“It is said that every life has its roses and thorns; there seemed, however, to have been a misadventure or mistake in Stephen’s case, whereby somebody else had become possessed of his roses, and he had become possessed of somebody else’s thorns in addition to his own.” (Charles Dickens, Hard Times)

Stephen’s case resonates with millions across the globe who struggle with poverty, sordid working conditions and unemployment while the more ‘privileged’ sections of society enjoy the luxuries and higher living standards endowed by technological progress and long-run economic growth.

Proponents of the “thorns” argument suggest that economic growth and technological progress have been accompanied by a widening gap between the rich and the poor – with the rich becoming richer by leveraging on their greater access to technology and the increased productivity it entails and the poor becoming increasingly unemployable and replaceable by machines thus, sinking deeper into poverty. In other words, while the rich enjoy all the “roses”, the poor suffer the “thorns” of industrial advancement.

While technology’s contribution to economic growth is undisputed, its impact on working class welfare is a subject of great debate. While aggregate economic estimators dating back to the first industrial revolution show increases in real wages, employment and living standards (higher literacy and decreased mortality rates), these measures paint an optimistic picture that fails to reflect the situation of those that face the unintended costs of progress.

According to Erik Brynjolfsson, author of The Second Machine Age, “technology is the main driver of recent increases in inequality.” If this is indeed the case, then the perpetuation of technology dichotomously facilitates the macroeconomic goal of economic growth while hindering that of equitable income distribution. If one regards equity in income distribution and job displacement as being indicative of social welfare, then in today’s technology driven economy there exists an opportunity cost between growth and welfare. With Artificial Intelligence transitioning from fiction to reality this argument against technology is rapidly gaining ground. It is however, a simplistic argument that fails to take into account the historical trends in industrial and technological development.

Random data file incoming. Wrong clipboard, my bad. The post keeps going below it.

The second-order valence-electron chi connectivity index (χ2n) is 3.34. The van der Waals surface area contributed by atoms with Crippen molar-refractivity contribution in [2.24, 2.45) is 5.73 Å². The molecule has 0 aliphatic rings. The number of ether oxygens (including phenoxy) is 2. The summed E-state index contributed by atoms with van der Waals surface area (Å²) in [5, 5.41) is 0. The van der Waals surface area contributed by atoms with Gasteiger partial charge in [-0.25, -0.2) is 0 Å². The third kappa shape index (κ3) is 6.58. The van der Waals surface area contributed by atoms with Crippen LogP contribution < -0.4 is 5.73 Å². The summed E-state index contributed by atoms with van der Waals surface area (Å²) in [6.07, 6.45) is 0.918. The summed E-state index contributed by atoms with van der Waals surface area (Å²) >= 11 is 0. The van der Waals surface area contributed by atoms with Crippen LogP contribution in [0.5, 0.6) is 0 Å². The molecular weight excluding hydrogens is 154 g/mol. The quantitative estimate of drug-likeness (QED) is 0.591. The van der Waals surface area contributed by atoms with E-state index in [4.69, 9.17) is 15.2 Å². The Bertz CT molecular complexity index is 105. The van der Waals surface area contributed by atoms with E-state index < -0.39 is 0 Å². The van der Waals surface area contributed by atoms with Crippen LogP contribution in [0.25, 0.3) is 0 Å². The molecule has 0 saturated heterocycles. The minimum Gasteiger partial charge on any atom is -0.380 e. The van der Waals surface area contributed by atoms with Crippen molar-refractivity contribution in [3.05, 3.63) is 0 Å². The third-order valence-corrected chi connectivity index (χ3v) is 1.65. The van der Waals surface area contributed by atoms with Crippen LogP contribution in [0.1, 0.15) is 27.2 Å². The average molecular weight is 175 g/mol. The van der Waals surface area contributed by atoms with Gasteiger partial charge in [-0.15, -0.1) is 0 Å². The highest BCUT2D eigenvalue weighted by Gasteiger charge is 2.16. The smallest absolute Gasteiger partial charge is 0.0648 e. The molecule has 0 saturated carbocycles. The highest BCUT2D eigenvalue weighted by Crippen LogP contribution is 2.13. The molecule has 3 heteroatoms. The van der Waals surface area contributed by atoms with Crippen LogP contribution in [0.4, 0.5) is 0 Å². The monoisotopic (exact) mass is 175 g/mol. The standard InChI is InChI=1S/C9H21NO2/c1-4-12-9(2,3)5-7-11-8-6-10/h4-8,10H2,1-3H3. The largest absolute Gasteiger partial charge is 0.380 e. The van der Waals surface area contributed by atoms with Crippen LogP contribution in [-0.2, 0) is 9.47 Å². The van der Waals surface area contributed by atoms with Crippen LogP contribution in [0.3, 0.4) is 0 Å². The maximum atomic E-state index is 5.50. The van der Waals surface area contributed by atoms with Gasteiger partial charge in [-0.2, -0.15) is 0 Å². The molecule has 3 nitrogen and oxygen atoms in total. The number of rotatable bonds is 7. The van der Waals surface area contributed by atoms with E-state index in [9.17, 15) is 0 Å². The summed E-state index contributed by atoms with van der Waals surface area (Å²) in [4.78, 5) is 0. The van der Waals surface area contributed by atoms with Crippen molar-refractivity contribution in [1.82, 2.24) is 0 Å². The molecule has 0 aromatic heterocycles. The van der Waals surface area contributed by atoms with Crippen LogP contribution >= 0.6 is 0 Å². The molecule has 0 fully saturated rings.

History is testimony that every technological breakthrough has rewarded some and punished some. Right from the printing press to assembly lines, technology has consistently made it possible for capital to replace labor. While this has increased productivity it has also left masses unemployed and depressed. Even so, comparisons across periods show that the average man is better off today than he was in the past. Thus, the gloom that settled on the masses owing to technological substitution seems simply to be the “pain” associated with any major transitory or transformative growth period. Why this pain is experienced less by the rich than the poor might just be a matter of access. Those with greater access to resources and information are more easily able to make the transition to the obligatory increase in skill level. Holding other factors such as wealth inheritance constant, the difference between the rich and poor then simply translates to the difference between the skilled and the unskilled in the modern economy. Over time, as average skill level increases, the overall welfare also increases. It would then seem likely, that efficiency and equity are not trade-offs but economic consequences of growth that manifest over different lengths of time. Why some individuals take longer to catch up to the increased level of efficiency than others may be a matter of their social context or the Darwinian ‘survival of the fittest.’ The increases in inequality are therefore more rightly attributable to discrepancies in worker skill-sets than to technological progress.

In the modern era, with technology growing at an unprecedented rate, the time-constraint on skill upgradation is significantly tighter. As a result, bridging the income gap is becoming increasingly difficult. For those on the bottom-most rung of the social ladder, average skill and efficiency requirements of the market are increasing at a much faster rate than they are capable of catching up with. Owing to the autonomy of human ingenuity, technological progress cannot be reined in or slowed down. A plausible alternative is therefore, to increase the pace of skill upgradation through easy access to education and training without discrimination. While perfectly equitable income distribution is a theoretical ideal, a real world equivalent would entail policy decisions aimed at minimizing the “thorns” and consequently the “pain” that is an inevitable corollary of transformative economic growth.

This article has been written by Lubna Akhtar an aspiring Economist and a student at Meghnad Desai Academy of Economics class 2018!